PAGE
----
‘Kohli killed us softly, is the nicest way of describing it, after scoring about 120 singles’
New Zealand coach Mike Hesson said Virat Kohli ‘softly killed’ them as the Indian captain combined with Ajinkya Rahane to torment the Kiwis bowlers in the third Test, in Indore, on Sunday.
"(It was) high quality batting, took a good delivery to create half chances. Went through long periods of play where we reeled out a lot of plans, stuck to our game well, but we were worn down. Kohli killed us softly, is the nicest way of describing it, after scoring about 120 singles (out of his career best score of 211)," said Hesson.
He said the team tried out a lot many things to break the fourth wicket stand.
"At 100 for 3 on a very slow surface we had got ourselves in a nice position but Virat in particular yesterday was very composed around how he played. There was one half chance but outside of that it was faultless.”
“We tried to bowl straight, wide, tried to bring the foot holes into play, bowl around the wicket, a short (ball) plan. We tried a lot of things and we created a lot of chances against Ajinkya but it wasn't to be. The way they carried on today, it was an exceptional partnership and we have to acknowledge that and say well played."
However, he also looked at the positive side and said his team had stuck to the task well.
"A tough day but, sounds funny, also a satisfying day in terms of the standards we set. Our seam bowlers delivering 30 overs, 135-140kmph at times, in heat and humidity. At no stage did we roll over and give soft runs. I thought it was a high quality Test cricket. We contributed to that with our bowling.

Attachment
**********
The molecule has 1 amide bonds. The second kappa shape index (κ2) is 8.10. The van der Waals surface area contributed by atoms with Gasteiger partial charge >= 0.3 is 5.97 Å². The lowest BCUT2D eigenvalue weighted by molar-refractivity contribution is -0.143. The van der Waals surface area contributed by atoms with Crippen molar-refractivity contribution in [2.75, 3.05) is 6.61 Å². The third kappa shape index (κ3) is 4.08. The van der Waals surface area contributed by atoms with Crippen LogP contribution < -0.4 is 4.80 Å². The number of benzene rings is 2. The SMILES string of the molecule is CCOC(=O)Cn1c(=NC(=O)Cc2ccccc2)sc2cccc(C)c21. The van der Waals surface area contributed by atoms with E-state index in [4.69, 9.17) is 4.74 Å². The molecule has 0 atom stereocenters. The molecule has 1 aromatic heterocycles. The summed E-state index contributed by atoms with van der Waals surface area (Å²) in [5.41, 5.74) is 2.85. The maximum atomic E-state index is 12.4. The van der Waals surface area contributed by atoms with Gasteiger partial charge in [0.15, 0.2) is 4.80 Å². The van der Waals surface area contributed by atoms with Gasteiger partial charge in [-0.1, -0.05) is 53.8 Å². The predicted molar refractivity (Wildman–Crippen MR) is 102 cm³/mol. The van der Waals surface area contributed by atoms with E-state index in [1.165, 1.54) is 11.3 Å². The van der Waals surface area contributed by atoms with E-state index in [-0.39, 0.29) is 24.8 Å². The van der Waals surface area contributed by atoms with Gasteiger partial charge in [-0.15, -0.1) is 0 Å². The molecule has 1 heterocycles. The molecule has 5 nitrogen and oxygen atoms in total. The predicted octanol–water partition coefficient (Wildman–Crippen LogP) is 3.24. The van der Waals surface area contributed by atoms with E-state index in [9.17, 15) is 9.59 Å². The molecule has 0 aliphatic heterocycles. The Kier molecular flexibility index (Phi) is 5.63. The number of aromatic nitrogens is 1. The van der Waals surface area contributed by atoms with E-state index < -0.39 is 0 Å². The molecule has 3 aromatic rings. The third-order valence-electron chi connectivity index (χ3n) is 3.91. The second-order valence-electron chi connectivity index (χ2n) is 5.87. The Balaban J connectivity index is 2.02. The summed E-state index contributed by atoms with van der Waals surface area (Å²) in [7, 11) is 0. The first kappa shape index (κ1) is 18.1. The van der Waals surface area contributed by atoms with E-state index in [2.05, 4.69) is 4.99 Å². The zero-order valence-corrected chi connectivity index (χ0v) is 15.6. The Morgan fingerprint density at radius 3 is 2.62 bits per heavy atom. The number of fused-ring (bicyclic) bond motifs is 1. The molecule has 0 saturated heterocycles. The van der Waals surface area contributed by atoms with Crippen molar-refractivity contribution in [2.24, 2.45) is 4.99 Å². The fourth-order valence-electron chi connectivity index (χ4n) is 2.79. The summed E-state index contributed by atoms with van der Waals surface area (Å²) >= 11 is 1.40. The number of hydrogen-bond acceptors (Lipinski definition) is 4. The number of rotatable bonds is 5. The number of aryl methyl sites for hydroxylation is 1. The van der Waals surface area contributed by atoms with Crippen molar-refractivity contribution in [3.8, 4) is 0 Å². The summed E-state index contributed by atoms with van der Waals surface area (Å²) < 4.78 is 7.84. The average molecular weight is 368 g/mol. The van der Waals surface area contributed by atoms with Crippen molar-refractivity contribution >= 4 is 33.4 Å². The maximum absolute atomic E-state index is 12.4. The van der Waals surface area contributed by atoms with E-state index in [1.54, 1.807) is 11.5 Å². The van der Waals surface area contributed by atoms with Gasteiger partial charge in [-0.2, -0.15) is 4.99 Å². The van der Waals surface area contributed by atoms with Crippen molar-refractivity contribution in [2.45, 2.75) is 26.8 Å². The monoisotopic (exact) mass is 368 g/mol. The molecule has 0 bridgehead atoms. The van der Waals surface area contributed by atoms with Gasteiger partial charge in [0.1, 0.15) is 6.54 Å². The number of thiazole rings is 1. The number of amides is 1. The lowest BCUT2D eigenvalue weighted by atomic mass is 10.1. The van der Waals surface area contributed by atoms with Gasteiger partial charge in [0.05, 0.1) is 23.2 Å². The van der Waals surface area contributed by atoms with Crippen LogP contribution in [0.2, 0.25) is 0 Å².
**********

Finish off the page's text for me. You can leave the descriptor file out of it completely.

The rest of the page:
"When you go over a 100 overs without a wicket it can be demoralising. If you're not strong willed and keep fighting it can be tough, but we did that pretty well," he said.
He said the third day on Monday was crucial and the onus was on the top seven batsmen who have seen how to tackle the track by Kohli and Rahane who put on 365 runs, the highest for the fourth wicket for India, with Rahane missing his double ton by just 12 runs.
"Any Test match they have to set the tone, that's something we haven't been able to do. This is the third of three quite distinctive surfaces. (We have) been shown a blueprint of how to play on it. As the game moves on things will become harder but tomorrow’s an important day for us.
"The surface is still pretty good. (It’s) fair to say footmarks (are) building as they tend to do, but body of surface is good. I’m sure the umpires will maintain that.
"We just have to bat for long periods of time. Each batsman has his own game plan and it is a matter of being very decisive around that. It is not quite as sharp a turn at the moment as perhaps in Kanpur but we know that will change over time. We have a very good blueprint of how to bat of that surface. Our challenge tomorrow is to try and replicate something similar."